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New Orleans Hornets Relocation: Seattle Might Be Considered A Nostalgic Candidate, But Hardly A Heavy Favorite

It's pretty obvious why news of the NBA purchasing the New Orleans Hornets is fueling the lingering hopes that Seattle fans have for getting a new NBA team.

Perhaps as Joel Knip of King 5 Sports said, "Another Sonics Hoop Dream that may never come true, but it is fun to dream."

Although Knip's statement is totally benign and understandably optimistic, I lean more toward our own Brian Floyd on this one: this is not the way Seattle wants to get a team back.

There is certainly space for a debate about whether a potential New Orleans relocation would be worse than SonicsGate, but that's like debating whether racism or sexism has a more deleterious effect on society - they both suck and the combination sucks more.

Whereas the drawn out political wrangling here in Seattle was cruel and unusual, is it really any better for the league to just buy the team outright and essentially force New Orleans fans "prove" their devotion to league with short-term attendance numbers? The demands make sense - particularly given George Shinn's role in this matter - in purely financial terms. But from a fan perspective, it seems that whatever hope the opportunity to prove years of fandom affords is potentially negated by the anxiety of knowing that you could well be spending money on a team that Big Brother could choose to move for its own ends anyway.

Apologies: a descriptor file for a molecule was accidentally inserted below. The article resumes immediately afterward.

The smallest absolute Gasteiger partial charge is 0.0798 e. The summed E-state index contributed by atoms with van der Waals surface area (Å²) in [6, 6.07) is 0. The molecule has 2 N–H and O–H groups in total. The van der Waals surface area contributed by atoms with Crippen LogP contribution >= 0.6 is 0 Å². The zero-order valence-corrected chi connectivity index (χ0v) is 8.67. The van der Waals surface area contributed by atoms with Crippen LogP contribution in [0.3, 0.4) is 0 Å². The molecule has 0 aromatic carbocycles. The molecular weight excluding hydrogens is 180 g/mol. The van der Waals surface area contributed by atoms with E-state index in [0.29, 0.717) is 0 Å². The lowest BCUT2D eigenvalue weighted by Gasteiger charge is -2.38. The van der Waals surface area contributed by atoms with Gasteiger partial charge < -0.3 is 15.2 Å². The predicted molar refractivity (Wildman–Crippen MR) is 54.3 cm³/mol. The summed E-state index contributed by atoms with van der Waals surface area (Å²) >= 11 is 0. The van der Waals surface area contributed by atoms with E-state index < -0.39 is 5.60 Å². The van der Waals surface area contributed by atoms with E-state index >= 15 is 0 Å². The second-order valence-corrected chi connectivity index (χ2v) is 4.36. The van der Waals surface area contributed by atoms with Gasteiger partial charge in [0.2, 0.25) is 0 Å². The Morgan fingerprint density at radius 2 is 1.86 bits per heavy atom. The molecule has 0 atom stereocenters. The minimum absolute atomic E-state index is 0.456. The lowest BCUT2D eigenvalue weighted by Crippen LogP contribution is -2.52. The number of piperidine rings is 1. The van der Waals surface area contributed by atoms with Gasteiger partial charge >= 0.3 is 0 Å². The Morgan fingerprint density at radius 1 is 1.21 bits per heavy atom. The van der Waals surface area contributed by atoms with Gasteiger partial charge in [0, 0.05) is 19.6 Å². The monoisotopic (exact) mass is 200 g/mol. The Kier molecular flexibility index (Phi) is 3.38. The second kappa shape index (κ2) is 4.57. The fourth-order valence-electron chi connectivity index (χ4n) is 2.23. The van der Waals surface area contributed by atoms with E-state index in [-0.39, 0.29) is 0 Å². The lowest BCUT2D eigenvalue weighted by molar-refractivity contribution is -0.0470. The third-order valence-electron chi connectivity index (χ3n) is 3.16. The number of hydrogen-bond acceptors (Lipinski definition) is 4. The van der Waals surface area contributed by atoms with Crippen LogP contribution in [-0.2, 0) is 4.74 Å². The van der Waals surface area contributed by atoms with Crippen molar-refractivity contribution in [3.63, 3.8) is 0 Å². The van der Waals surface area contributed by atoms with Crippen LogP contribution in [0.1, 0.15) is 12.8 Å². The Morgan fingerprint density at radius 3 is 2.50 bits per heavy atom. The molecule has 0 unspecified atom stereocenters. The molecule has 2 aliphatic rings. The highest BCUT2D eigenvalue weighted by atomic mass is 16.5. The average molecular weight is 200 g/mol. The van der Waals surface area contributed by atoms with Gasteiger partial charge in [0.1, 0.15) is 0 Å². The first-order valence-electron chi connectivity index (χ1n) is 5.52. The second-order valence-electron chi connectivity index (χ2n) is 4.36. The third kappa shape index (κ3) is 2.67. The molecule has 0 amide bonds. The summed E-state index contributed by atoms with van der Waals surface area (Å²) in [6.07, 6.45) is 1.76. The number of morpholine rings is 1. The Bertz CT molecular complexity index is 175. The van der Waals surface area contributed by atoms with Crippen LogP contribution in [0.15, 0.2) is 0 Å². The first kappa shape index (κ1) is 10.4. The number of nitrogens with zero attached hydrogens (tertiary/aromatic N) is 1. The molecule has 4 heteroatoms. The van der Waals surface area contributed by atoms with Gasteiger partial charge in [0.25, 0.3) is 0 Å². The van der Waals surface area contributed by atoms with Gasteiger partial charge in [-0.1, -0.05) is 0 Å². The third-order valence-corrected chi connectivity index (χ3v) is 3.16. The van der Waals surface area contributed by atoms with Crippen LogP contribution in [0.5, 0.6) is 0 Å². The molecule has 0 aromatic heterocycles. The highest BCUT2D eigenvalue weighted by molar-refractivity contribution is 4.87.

This is at once more transparent and yet more sinister than the Sonics situation, in a way.

New imagery for SonicsGate to use?

Nevertheless, regardless of whether you frame the New Orleans situation hopeful or upsetting, it's ultimately unrealistic to even believe that Seattle is a front-runner for NBA relocation, as described by Brian Berger of the Sports Business Radio blog.

Dissecting the Hornets situation | Sports Business Radio
Where might the Hornets move if they are relocated? The two places that could host an NBA team tomorrow because they have NBA-ready arenas are Anaheim and Kansas City. Many have asked me about Seattle, but Seattle won't ever get an NBA team back until they build an NBA-caliber arena - which will only be done with private money, because the taxpayers of Washington have already made it clear they will not help fund a new arena...Oracle owner Larry Ellison has long craved an NBA franchise. He would love to purchase the Hornets and move them to San Jose where the Sharks play. He'd be asked to pay a hefty territory fee to the new Warriors owners though.

Given the short time frame for resolving this matter and the fact that at least three other cities already have NBA facilities and potential financiers, Seattle might be a nostalgic candidate but can hardly be considered a heavy favorite for relocation.

And to be clear, I'm with Knip in that the fantasy of having a team somewhere in Seattle again is appealing in the abstract. But the prospect of going through the process of ingratiating ourselves to a league that a) already spurned us once, b) is demonstrating a willingness to seize control of failing teams like a state assumes control of failing schools under No Child Left Behind, and c) will likely choose to move elsewhere anyway just sounds sort of exhausting. And given that New Orleans is not the only team struggling financially - obviously, the Sacramento Kings are also in trouble and the Memphis Grizzlies are not too far behind by everything I've heard - is it even worth a city like Seattle hypothetically hustling to finance an arena in difficult economic times to make this work?

In theory, it is indeed fun to dream. Normally, I even hold fast to dreams. But if it's obvious that it will explode at some point, is there really any point to investing in it?

And if you're even asking that question, you're probably demoralized enough and need to avoid long-term trauma.